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Characteristics of Episodic Ataxia Syndrome

The recruitment status of this study is unknown. The completion date has passed and the status has not been verified in more than two years.
Verified July 2010 by Office of Rare Diseases (ORD).
Recruitment status was:  Active, not recruiting
Rare Diseases Clinical Research Network
Information provided by:
Office of Rare Diseases (ORD) Identifier:
First received: December 16, 2005
Last updated: July 14, 2010
Last verified: July 2010

December 16, 2005
July 14, 2010
May 2006
July 2011   (Final data collection date for primary outcome measure)
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Complete list of historical versions of study NCT00266760 on Archive Site
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Characteristics of Episodic Ataxia Syndrome
Episodic Ataxia Syndrome: Genotype-phenotype Correlation and Longitudinal Study
Episodic ataxia (EA) is a rare genetic disease characterized by episodes of imbalance, incoordination, and slurring of speech. The underlying cause of EA is only partly understood, and currently there are no established treatments. There is also little information about the link between EA's clinical features and its genetic basis. The purpose of this study is to better characterize EA and disease progression. In turn, this may direct the development of future treatments.

Attacks of ataxia, or the loss of ability to coordinate muscular movement, are often triggered by stress or exertion. EA is likely caused by an inherited genetic mutation; many individuals with EA have abnormalities in the KCNA1 or CACNA1A genes. To date, two known subtypes of EA have been identified, and other types likely exist. Specific characteristics of each EA subtype, however, have not been adequately described. The purpose of this study is to better define the clinical features and genetic basis of the various subtypes of EA and to evaluate disease progression. The study will also establish relevant study endpoints for use in future therapeutic trials.

This multi-center observational study will involve both a cross-sectional data analysis and a prospective longitudinal analysis. Participants will initially attend an outpatient study visit that will last 7 hours. This initial evaluation will include a medical history, a physical examination, neurological testing, and an ataxia assessment. Blood will be collected for genetic testing. Additionally, the following procedures may be conducted: ocular motor test, electromyography/nerve conduction study, electroencephalogram, MRI, and digital videotaping. Follow-up evaluations will occur on a yearly basis for at least 2 years; each will last 4 hours.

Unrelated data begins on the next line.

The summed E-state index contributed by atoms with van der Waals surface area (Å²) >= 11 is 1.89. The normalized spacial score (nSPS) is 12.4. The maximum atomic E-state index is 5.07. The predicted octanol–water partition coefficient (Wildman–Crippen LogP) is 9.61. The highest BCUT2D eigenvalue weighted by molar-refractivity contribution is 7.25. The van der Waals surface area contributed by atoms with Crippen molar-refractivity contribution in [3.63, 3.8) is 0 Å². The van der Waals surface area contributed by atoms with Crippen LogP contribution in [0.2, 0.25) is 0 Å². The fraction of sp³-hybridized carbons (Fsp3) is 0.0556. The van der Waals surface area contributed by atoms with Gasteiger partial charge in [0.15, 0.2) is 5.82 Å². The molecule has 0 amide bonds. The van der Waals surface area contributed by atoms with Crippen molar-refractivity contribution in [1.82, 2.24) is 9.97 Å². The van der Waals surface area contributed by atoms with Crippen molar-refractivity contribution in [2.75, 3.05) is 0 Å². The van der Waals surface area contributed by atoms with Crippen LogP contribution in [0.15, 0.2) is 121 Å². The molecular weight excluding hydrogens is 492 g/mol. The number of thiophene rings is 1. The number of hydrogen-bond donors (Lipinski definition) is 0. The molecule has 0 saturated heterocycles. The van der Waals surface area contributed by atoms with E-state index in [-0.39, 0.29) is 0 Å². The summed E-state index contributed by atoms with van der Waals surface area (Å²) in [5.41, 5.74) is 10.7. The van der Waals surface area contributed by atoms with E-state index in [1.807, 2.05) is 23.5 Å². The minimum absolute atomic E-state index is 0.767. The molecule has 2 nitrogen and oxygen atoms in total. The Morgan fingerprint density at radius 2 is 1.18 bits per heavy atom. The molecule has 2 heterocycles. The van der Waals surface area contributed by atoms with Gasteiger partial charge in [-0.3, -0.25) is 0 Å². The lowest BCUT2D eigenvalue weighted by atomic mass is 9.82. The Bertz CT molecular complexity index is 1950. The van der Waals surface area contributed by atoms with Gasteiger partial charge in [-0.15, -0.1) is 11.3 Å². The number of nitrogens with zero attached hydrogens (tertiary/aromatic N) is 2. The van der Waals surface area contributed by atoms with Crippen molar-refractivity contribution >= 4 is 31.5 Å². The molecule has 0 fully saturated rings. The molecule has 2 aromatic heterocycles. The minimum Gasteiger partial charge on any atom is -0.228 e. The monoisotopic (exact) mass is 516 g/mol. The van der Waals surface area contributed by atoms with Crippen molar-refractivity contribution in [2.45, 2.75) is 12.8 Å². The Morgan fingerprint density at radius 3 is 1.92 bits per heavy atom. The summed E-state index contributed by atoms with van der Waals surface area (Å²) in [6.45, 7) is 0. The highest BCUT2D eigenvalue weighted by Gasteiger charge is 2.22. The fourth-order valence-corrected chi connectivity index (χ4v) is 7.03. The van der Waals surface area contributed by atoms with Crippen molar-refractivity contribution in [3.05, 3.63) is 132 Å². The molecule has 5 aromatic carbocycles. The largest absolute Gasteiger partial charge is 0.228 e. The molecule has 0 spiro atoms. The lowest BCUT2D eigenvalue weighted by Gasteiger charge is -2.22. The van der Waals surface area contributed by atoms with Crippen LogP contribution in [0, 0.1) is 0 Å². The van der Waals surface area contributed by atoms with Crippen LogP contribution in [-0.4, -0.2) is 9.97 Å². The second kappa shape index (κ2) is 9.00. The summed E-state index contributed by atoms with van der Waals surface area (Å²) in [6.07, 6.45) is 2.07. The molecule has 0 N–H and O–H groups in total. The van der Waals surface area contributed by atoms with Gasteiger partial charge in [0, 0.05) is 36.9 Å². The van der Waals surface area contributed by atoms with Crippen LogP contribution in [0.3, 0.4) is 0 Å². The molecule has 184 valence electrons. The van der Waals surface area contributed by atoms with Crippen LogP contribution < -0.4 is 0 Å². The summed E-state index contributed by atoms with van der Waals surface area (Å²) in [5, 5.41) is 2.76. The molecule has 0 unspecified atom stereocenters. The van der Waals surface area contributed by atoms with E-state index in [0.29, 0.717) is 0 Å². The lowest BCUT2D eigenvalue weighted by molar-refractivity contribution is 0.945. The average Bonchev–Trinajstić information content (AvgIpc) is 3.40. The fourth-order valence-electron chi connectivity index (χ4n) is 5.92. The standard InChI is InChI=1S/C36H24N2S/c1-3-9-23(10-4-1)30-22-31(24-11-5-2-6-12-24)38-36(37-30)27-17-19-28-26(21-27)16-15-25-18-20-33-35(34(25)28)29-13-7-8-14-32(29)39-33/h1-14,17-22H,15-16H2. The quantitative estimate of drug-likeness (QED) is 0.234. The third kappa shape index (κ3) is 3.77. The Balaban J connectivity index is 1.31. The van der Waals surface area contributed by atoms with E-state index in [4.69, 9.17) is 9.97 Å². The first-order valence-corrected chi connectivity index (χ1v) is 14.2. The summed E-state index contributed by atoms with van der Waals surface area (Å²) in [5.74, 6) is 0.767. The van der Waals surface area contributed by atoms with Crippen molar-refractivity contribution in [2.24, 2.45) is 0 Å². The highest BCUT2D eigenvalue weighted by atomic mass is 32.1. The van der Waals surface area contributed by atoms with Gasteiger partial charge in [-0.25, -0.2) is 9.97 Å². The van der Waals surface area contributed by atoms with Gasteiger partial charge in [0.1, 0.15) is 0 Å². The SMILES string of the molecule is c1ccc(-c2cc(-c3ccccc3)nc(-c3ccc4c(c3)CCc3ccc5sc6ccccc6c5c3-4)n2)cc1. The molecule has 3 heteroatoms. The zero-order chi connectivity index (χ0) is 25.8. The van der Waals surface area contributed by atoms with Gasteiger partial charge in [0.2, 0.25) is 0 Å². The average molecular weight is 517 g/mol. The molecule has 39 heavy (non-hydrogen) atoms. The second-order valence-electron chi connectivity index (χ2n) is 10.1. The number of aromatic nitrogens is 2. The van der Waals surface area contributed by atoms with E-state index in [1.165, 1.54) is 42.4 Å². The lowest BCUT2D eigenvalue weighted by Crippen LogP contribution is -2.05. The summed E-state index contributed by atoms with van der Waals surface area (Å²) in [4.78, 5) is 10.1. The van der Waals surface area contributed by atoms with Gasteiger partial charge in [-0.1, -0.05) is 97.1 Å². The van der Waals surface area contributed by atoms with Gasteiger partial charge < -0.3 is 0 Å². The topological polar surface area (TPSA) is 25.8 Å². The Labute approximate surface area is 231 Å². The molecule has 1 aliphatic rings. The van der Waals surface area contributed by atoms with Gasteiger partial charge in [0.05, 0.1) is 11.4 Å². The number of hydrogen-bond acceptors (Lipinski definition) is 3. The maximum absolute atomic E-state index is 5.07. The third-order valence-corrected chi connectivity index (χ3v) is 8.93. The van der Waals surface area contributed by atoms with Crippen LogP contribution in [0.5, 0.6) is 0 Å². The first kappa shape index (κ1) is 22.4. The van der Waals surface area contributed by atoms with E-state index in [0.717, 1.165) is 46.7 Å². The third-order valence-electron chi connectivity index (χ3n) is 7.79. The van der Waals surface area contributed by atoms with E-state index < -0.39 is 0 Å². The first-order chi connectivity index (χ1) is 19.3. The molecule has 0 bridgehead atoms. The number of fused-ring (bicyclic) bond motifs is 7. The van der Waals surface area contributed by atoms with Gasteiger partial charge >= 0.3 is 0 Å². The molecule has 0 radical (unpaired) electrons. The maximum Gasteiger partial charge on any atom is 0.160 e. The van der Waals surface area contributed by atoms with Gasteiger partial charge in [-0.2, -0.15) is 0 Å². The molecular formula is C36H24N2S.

Observational Model: Cohort
Time Perspective: Prospective
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Retention:   Samples With DNA
Non-Probability Sample
Individuals with episodic ataxia
  • Episodic Ataxia Syndrome
  • Cerebellar Diseases
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*   Includes publications given by the data provider as well as publications identified by Identifier (NCT Number) in Medline.
Unknown status
July 2011
July 2011   (Final data collection date for primary outcome measure)

Inclusion Criteria:

  • A clinically confirmed diagnosis of episodic ataxia as defined by one of the following three features:

    1. Clear-cut episodes of recurrent, transient ataxia
    2. Mutation confirmed in KCNA1 or CACNA1A
    3. Ataxic features with a first degree relative with episodic ataxia

Exclusion Criteria:

  • Any other disorder known to cause episodic ataxia
Sexes Eligible for Study: All
5 Years and older   (Child, Adult, Senior)
Contact information is only displayed when the study is recruiting subjects
United States,   Canada,   United Kingdom
RDCRN 5302
U54RR019482-03 ( US NIH Grant/Contract Award Number )
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Robert W. Baloh, MD, David Geffen School of Medicine at UCLA
Office of Rare Diseases (ORD)
Rare Diseases Clinical Research Network
Study Chair: Robert W. Baloh, MD University of California, Los Angeles
Principal Investigator: Joanna C. Jen, MD, PhD University of California, Los Angeles
Principal Investigator: Tracey Graves, MD Institute of Neurology and National Hospital for Neurology
Principal Investigator: Yoon-Hee Cha, MD University of California, Los Angeles
Office of Rare Diseases (ORD)
July 2010

ICMJE     Data element required by the International Committee of Medical Journal Editors and the World Health Organization ICTRP